Recently the Australian Human Rights Commission has issued a Position Paper entitled A Human Rights Act for Australia . I have often commented here on the gaps in protection for religious freedom under Australian federal law, and one suggestion that has sometimes been made is that Australia should implement internationally recognised rights such as those contained in art 18 of the International Covenant on Civil and Political Rights. But is doing this by way of a federal Human Rights Charter the right way to go?
I asked one of Australia’s leading commentators on international human rights issues, Dr Paul Taylor, to offer some preliminary comments on the proposals that have been put forward. Dr Taylor is an Honorary Senior Lecturer in the T.C. Beirne School of Law, a Fellow of the Centre for Public, International and Comparative Law, and an Adjunct Professor at the School of Law, The University of Notre Dame Australia. His principal academic interests are international human rights law and conflict of laws (private international law). He has held Visiting Fellowships at Wolfson College, Cambridge and at the Centre for International and Public Law, College of Law, Australian National University. He is the author of A Commentary on the International Covenant on Civil and Political Rights: The UN Human Rights’ Committee’s Monitoring of ICCPR Rights (Cambridge University Press, 2020); and Freedom of Religion: UN and European Human Rights Law and Practice (Cambridge University Press, 2005).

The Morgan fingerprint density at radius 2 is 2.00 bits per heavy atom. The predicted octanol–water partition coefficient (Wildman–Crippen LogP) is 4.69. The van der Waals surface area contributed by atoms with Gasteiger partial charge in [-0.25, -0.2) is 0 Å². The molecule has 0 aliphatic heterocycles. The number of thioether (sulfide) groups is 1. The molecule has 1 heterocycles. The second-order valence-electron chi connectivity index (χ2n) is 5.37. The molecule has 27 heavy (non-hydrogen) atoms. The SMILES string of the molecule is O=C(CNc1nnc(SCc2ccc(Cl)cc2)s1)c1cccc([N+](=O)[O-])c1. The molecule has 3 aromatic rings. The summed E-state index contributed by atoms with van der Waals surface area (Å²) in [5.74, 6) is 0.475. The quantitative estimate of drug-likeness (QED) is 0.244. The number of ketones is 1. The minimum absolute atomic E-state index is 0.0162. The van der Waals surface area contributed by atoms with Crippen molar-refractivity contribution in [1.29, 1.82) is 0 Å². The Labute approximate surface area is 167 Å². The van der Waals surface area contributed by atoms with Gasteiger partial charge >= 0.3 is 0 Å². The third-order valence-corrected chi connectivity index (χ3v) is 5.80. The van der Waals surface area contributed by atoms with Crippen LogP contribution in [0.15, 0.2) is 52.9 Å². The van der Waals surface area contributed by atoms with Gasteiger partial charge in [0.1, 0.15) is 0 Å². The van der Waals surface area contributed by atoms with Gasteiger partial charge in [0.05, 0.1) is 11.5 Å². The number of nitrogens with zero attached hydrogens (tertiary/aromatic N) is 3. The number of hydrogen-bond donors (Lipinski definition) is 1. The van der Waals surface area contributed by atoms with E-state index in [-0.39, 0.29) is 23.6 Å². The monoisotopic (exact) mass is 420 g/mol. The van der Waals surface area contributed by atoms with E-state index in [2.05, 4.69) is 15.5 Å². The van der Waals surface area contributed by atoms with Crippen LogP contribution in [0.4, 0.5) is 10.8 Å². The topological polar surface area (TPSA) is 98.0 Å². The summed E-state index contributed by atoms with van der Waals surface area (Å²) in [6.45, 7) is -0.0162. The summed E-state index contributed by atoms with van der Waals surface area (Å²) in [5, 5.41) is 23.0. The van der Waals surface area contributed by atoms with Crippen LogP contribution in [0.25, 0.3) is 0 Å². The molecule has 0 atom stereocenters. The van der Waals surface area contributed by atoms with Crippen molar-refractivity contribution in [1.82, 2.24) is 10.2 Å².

Dr Taylor has provided the following comments as a guest blogger. The comments are of course written in a personal capacity, and do not reflect any views of any institution to which he is or has been affiliated.